[Picture of Mandarine Orange Bookstore, photo courtesy to myself]
[Picture of Mandarine Orange Bookstore, photo courtesy to myself]
[Picture of Mirae Bookstore, photo courtesy to myself]

Since there are lots of unique small bookstores in Jeju, there are even some travelers who visit Jeju-do to go on a ‘Jeju small bookstore tour.’ Jeju Good Travel, a social enterprise, recently published a Jeju Olle Bookstore Map for those who want to visit Jeju’s small bookstores. This map was distributed for free online and offline in bookstores that are listed on the map. The map included location, contact information, and basic introduction of each bookstore. This map can be a great guideline for people who are already into reading books, but it can also attract other travelers from the mainland to take a look at these small bookstores and be interested in reading. This shows the potentiality of Jeju small bookstores as a commodity. It can be an appealing tourism product, which can draw modern Koreans to take a look at books and become a part of the reading culture. 

[Photo of the Jeju Olle Bookstore Map, downloaded from Jeju Good Travel website https://www.facebook.com/pg/jejugoodtravel/posts/]

Even before the tourist companies noticed Jeju’s reading culture as a commodity, the Jeju local government had been at hard work to promote the reading culture in Jeju. Over the years, the Jeju local government has instituted such policies as constructing at least one public library in every city in Jeju-do, building a network between Jeju independent bookstores, local publishing companies, and book-related organization or institutions, and hosting Jeju Reading Culture Festival with public libraries in Jeju for the last three years. (More information about such policies can be found on the following article: http://www.jejunews.com/news/articleView.html?idxno=2145412) As an extension of such efforts, Jeju-do is now trying to spread this reading phenomenon to the Korean Peninsula by hosting the 2020 Korea Reading Festival. Korea Reading Festival is an event held by the Ministry of Culture, Sports, and Tourism and Publication Industry Promotion Agency of Korea (PIPAK) to promote and advertise reading. This festival has been held annually in different cities of Korea since 2014. Each year, 226 local governments compete to host this festival and the judges from PIPAK select the venue. After intense competition, Jeju-do was finally selected as the venue for the 2020 Korea Reading Festival. The Jeju-do local government announced that the city would be working hard to spread the reading culture of Jeju-do to the whole Korean Peninsula by preparing multiple lectures, hands-on experiences, exhibitions, and more creative programs throughout the Korea Reading Festival. This year, the festival takes place near Seongsan Park, from September 4th to 6th. Many book lovers from all over Korea are looking forward to visiting Jeju-si for this highly anticipated festival.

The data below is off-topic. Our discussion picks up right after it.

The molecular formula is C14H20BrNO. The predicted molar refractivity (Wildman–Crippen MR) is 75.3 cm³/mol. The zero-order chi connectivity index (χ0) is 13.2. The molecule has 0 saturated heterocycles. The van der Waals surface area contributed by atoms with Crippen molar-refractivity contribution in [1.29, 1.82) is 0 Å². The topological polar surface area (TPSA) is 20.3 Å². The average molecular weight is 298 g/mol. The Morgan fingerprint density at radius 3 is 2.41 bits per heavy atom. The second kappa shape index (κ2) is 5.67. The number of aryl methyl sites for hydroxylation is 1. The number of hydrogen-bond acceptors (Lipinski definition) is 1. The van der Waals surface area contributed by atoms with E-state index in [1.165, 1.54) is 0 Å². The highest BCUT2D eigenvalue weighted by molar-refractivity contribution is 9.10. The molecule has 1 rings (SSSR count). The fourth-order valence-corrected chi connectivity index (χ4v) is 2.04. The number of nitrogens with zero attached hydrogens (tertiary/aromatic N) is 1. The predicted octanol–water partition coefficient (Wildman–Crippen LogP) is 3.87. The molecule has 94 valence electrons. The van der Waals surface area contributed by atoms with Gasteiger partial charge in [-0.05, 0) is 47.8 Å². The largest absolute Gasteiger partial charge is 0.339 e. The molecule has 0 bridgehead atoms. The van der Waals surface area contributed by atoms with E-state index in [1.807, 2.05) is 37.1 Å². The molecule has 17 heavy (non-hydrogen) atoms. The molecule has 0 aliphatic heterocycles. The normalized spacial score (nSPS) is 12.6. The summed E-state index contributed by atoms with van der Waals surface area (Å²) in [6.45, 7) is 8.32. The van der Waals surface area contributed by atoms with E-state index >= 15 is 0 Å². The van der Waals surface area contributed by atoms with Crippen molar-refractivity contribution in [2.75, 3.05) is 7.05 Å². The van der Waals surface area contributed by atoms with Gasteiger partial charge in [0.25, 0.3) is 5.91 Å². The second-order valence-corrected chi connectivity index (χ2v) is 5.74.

Moonyoung (Rosy) Bang
Sophomore (Grade 10)
Gangnam International School

Moonyoung (Rosy) Bang  student_reporter@dherald.com

<Copyright © The Herald Insight, All rights reseverd.>

기사 댓글 0
첫번째 댓글을 남겨주세요.
Back to Top